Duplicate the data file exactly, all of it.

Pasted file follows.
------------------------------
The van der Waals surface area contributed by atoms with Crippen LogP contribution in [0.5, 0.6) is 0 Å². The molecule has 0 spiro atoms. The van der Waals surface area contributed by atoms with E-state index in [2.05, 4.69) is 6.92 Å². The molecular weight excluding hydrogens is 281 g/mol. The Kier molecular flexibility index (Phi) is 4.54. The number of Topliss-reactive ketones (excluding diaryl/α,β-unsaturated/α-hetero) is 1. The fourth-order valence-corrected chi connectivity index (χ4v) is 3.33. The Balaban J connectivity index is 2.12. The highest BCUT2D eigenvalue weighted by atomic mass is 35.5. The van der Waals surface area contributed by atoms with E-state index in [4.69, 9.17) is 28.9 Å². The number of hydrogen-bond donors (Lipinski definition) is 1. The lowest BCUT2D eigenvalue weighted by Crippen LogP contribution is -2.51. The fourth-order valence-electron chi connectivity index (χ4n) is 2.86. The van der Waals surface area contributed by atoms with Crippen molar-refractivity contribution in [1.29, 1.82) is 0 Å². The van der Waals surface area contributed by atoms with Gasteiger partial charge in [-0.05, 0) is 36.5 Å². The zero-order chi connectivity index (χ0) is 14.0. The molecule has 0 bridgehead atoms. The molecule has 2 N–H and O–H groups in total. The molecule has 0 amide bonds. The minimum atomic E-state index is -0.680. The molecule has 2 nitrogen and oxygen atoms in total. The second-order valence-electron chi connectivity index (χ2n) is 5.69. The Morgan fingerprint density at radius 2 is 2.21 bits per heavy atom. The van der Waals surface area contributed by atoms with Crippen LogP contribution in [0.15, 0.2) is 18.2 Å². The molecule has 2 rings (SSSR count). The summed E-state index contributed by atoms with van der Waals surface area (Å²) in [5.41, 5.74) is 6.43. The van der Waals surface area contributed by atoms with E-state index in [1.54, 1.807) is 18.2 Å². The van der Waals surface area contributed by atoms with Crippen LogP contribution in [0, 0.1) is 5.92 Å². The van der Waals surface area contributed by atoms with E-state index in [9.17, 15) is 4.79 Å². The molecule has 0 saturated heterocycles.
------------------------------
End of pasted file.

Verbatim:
The van der Waals surface area contributed by atoms with Crippen LogP contribution in [0.5, 0.6) is 0 Å². The molecule has 0 spiro atoms. The van der Waals surface area contributed by atoms with E-state index in [2.05, 4.69) is 6.92 Å². The molecular weight excluding hydrogens is 281 g/mol. The Kier molecular flexibility index (Phi) is 4.54. The number of Topliss-reactive ketones (excluding diaryl/α,β-unsaturated/α-hetero) is 1. The fourth-order valence-corrected chi connectivity index (χ4v) is 3.33. The Balaban J connectivity index is 2.12. The highest BCUT2D eigenvalue weighted by atomic mass is 35.5. The van der Waals surface area contributed by atoms with E-state index in [4.69, 9.17) is 28.9 Å². The number of hydrogen-bond donors (Lipinski definition) is 1. The lowest BCUT2D eigenvalue weighted by Crippen LogP contribution is -2.51. The fourth-order valence-electron chi connectivity index (χ4n) is 2.86. The van der Waals surface area contributed by atoms with Crippen molar-refractivity contribution in [1.29, 1.82) is 0 Å². The van der Waals surface area contributed by atoms with Gasteiger partial charge in [-0.05, 0) is 36.5 Å². The zero-order chi connectivity index (χ0) is 14.0. The molecule has 0 bridgehead atoms. The molecule has 2 N–H and O–H groups in total. The molecule has 0 amide bonds. The minimum atomic E-state index is -0.680. The molecule has 2 nitrogen and oxygen atoms in total. The second-order valence-electron chi connectivity index (χ2n) is 5.69. The Morgan fingerprint density at radius 2 is 2.21 bits per heavy atom. The van der Waals surface area contributed by atoms with Crippen LogP contribution in [0.15, 0.2) is 18.2 Å². The molecule has 2 rings (SSSR count). The summed E-state index contributed by atoms with van der Waals surface area (Å²) in [5.41, 5.74) is 6.43. The van der Waals surface area contributed by atoms with E-state index in [1.54, 1.807) is 18.2 Å². The van der Waals surface area contributed by atoms with Crippen LogP contribution in [0, 0.1) is 5.92 Å². The van der Waals surface area contributed by atoms with E-state index in [9.17, 15) is 4.79 Å². The molecule has 0 saturated heterocycles.